How Hendriks became the top FA reliever

January 15th, 2021

They say the fastball count is dying. Don't tell Liam Hendriks.

The reigning American League Reliever of the Year -- who finalized a four-year deal with the White Sox on Friday -- got to this point with an old-school approach to attacking hitters.

Hendriks pumps fastballs until he gets ahead. Once he gets to two strikes, he starts throwing his two breaking balls just as often as his four-seamer. He's predictable until he's not, and by the time he's not, you're in trouble.

The 31-year-old right-hander has, essentially, one setup pitch -- his fastball -- but three putaway pitches: his fastball, slider and curveball. Hendriks' "attack early, spin late" approach separates him from pitchers like the other top closer in the free-agent class, Brad Hand, who throws sliders more than half the time. It's what helps make Hendriks the most overpowering reliever on the market.

Let's say a "putaway" count is 0-2, 1-2 or 2-2, where the pitcher has a strikeout set up (3-2 is a little different because it's an action pitch, where the pitcher also risks walking the batter). Hendriks' split between what he throws on putaway counts and non-putaway counts is notable, especially in releation to the trend of MLB overall.

On non-putaway counts, which encompass the more traditional "fastball counts," the league fastball percentage has dropped five years in a row.

League fastball % in non-putaway counts since 2015
(4-seamer/sinker usage in all counts except 0-2, 1-2, 2-2)
2015: 59.8%
2016: 59.1%
2017: 58.7%
2018: 57.7%
2019: 54.9%
2020: 52.9%

When pitch tracking started in 2008, MLB pitchers were throwing over 60% fastballs in non-putaway counts. Now they're barely throwing 50% fastballs in those counts.

And then you see a pitcher like Hendriks, holding fast on the other end. Over the past two seasons, Hendriks has thrown 78.8% fastballs in non-putaway counts, one of the highest rates in the Major Leagues.

Highest fastball usage in non-putaway counts, 2019-20
Of 258 pitchers with 1,000+ tracked pitches in non-putaway counts

  1. Richard Rodríguez: 84.6%
  2. Josh Hader: 83.6%

3) Liam Hendriks: 78.8%
4-T) Chad Green: 78.1%
4-T) Jared Hughes: 78.1%

But those other pitchers like Rodríguez, Hader and Green are fastball-heavy regardless of count. Hendriks isn't. In putaway counts -- on 0-2, 1-2 and 2-2 -- Rodríguez throws 74.8% fastballs, Hader throws 72.7% fastballs and Green throws 73.4% fastballs.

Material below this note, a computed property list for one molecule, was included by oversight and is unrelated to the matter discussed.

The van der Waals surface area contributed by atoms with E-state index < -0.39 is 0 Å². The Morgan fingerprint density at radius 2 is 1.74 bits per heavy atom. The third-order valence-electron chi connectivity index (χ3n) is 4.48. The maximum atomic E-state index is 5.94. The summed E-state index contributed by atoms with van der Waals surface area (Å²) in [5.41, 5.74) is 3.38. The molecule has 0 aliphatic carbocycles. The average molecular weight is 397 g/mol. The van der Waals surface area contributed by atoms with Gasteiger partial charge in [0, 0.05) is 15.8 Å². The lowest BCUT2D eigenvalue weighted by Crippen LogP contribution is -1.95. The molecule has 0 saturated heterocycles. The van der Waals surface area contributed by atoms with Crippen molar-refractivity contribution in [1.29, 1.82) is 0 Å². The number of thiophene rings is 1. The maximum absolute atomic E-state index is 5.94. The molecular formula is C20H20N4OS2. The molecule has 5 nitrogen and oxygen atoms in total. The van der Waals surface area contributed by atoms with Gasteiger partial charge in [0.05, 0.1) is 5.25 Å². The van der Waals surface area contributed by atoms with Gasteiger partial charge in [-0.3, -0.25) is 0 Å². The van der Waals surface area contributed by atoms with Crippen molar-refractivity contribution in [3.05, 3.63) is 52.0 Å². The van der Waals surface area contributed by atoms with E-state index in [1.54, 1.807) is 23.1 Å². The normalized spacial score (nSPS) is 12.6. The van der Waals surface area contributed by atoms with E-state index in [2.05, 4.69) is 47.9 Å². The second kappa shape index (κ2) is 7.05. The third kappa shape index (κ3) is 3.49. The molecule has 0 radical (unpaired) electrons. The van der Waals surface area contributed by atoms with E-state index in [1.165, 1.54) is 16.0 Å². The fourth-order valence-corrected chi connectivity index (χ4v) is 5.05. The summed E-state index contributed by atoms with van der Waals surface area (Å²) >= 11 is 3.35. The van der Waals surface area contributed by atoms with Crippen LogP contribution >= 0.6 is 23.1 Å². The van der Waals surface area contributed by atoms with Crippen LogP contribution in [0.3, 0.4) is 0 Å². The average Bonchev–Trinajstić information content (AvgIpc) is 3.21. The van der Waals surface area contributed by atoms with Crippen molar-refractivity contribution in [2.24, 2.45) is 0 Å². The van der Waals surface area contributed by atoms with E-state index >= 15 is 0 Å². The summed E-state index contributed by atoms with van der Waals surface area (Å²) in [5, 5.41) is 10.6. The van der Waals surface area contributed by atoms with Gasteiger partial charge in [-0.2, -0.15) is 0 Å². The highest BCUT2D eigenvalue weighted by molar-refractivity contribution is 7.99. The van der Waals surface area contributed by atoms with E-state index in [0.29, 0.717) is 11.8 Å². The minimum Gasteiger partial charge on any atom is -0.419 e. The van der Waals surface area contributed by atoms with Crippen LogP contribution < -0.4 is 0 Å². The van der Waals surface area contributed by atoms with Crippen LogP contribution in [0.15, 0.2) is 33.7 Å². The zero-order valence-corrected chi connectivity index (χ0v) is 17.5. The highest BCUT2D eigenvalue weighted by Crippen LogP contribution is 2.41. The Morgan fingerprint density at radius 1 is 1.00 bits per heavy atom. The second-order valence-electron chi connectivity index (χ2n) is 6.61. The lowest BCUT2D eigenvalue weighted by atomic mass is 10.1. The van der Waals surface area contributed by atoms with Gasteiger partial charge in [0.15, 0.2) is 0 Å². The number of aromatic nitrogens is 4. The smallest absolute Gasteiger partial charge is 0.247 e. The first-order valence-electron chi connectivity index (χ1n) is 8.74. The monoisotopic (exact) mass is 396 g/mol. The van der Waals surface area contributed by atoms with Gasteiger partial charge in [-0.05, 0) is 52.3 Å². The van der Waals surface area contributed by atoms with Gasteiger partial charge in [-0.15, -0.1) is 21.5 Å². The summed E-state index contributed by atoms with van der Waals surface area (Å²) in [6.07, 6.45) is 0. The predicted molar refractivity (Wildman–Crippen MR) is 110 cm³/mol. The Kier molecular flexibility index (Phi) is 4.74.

Hendriks? He only throws 51.6% fastballs in putaway counts, basically a fastball-breaking ball coin flip. He can keep throwing fastballs to get the strikeout, but he's also just as likely to throw his secondary stuff.

Here's Hendriks' pitch mix from 2019-20:

Hendriks in non-putaway counts: 78.8% fastballs, 21.3% breaking balls
Hendriks in putaway counts: 51.6% fastballs, 48.4% breaking balls

If you're a hitter, you know Hendriks is going to attack you early. But once you're in the hole, you don't know what's coming for the strikeout. It could be the four-seamer, but it just as easily could be the curveball or slider. Since 2019, 78 of Hendriks' 161 strikeouts have been on fastballs; 83 have been on breaking balls (54 on sliders, 29 on curveballs). This season, he had slightly more on fastballs than breaking balls; in 2019 it was flipped.

So … why does it all work?

Start with the early counts. Hendriks is obviously going to come with his fastball, but it's a great fastball.

He's throwing it harder. Over Hendriks' first four seasons as a reliever from 2015-18, his average fastball velocity was 94.9 mph; over the past two seasons, it's 96.3 mph, a +1.4 mph increase. And it's a rising fastball, with both high spin and efficient spin. Hendriks' fastball gets about three inches more rise than an average four-seamer, putting it in the top 10 in MLB in rising movement in 2019 and in the top five in MLB in 2020.

Top rising fastballs in 2020
Movement compared to 4-seamers thrown with similar velocity + release point

  1. Trevor Bauer: +3.9 inches above avg.
  2. James Karinchak: +3.6 inches above avg.
  3. Walker Buehler: +3.5 inches above avg.

4) Liam Hendriks: +3.2 inches above avg.
5-T) 4 pitchers tied at +3.1 inches above avg.

High-spin, high-velocity rising fastballs like Hendriks' are simply harder to hit. They get more swings-and-misses. That's why Hendriks can attack the zone with his four-seamer earlier in at-bats.

Then comes his breaking-ball combo. Hendriks' slider and curveball are both power breaking balls, with his slider in the upper 80s and his curve in the mid-80s (the slider is more for righties and the curveball is more for lefties, but Hendriks will mix in both to batters of either side). They don't have a lot of horizontal break, so they come in on a similar track to his fastball, until they take a dive down out of the strike zone.

Hendriks' four-seamer will only drop about 10 inches on its way to the plate. His slider will drop about 30 inches. And his curveball will drop about 50 inches. Those are 20-inch vertical movement steps from fastball to slider to curveball.

And when Hendriks is ahead, with two strikes on the hitter, either heat or breaking stuff could be coming. It's hard not to strike out … which is why 40% of batters do. And why Hendriks strikes out over 13 batters per nine innings. And it's why the White Sox just picked up a dominant closer.